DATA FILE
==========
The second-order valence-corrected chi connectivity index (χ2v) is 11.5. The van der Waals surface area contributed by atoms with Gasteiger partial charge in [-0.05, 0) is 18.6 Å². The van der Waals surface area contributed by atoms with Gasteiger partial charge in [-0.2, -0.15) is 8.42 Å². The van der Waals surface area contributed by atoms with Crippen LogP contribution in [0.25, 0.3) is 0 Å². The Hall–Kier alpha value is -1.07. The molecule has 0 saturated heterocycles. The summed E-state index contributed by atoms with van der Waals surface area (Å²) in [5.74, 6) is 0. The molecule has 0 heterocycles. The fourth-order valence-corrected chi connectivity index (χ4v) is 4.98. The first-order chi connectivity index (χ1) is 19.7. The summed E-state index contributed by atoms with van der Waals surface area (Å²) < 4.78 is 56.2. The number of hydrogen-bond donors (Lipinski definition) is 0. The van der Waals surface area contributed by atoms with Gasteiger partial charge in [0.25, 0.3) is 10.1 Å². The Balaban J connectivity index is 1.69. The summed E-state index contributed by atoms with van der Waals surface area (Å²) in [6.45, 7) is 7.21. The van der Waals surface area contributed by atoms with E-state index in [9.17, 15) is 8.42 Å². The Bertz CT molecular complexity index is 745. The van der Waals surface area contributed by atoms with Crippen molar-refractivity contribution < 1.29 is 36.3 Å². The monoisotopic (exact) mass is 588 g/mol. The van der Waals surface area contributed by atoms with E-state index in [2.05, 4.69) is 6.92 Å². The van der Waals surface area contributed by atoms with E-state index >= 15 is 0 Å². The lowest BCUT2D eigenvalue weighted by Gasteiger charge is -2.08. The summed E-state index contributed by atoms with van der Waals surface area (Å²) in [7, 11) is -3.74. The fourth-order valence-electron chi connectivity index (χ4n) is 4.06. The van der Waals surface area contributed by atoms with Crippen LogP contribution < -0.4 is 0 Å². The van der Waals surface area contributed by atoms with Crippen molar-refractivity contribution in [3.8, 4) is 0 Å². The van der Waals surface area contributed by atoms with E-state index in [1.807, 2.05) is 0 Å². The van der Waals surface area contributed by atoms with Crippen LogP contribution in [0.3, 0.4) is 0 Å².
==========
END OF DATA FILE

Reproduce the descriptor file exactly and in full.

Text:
The second-order valence-corrected chi connectivity index (χ2v) is 11.5. The van der Waals surface area contributed by atoms with Gasteiger partial charge in [-0.05, 0) is 18.6 Å². The van der Waals surface area contributed by atoms with Gasteiger partial charge in [-0.2, -0.15) is 8.42 Å². The van der Waals surface area contributed by atoms with Crippen LogP contribution in [0.25, 0.3) is 0 Å². The Hall–Kier alpha value is -1.07. The molecule has 0 saturated heterocycles. The summed E-state index contributed by atoms with van der Waals surface area (Å²) in [5.74, 6) is 0. The molecule has 0 heterocycles. The fourth-order valence-corrected chi connectivity index (χ4v) is 4.98. The first-order chi connectivity index (χ1) is 19.7. The summed E-state index contributed by atoms with van der Waals surface area (Å²) < 4.78 is 56.2. The number of hydrogen-bond donors (Lipinski definition) is 0. The van der Waals surface area contributed by atoms with Gasteiger partial charge in [0.25, 0.3) is 10.1 Å². The Balaban J connectivity index is 1.69. The summed E-state index contributed by atoms with van der Waals surface area (Å²) in [6.45, 7) is 7.21. The van der Waals surface area contributed by atoms with E-state index in [9.17, 15) is 8.42 Å². The Bertz CT molecular complexity index is 745. The van der Waals surface area contributed by atoms with Crippen molar-refractivity contribution < 1.29 is 36.3 Å². The monoisotopic (exact) mass is 588 g/mol. The van der Waals surface area contributed by atoms with E-state index in [2.05, 4.69) is 6.92 Å². The van der Waals surface area contributed by atoms with E-state index >= 15 is 0 Å². The lowest BCUT2D eigenvalue weighted by Gasteiger charge is -2.08. The summed E-state index contributed by atoms with van der Waals surface area (Å²) in [7, 11) is -3.74. The fourth-order valence-electron chi connectivity index (χ4n) is 4.06. The van der Waals surface area contributed by atoms with Crippen LogP contribution < -0.4 is 0 Å². The van der Waals surface area contributed by atoms with Crippen molar-refractivity contribution in [3.8, 4) is 0 Å². The van der Waals surface area contributed by atoms with E-state index in [1.807, 2.05) is 0 Å². The van der Waals surface area contributed by atoms with Crippen LogP contribution in [0.3, 0.4) is 0 Å².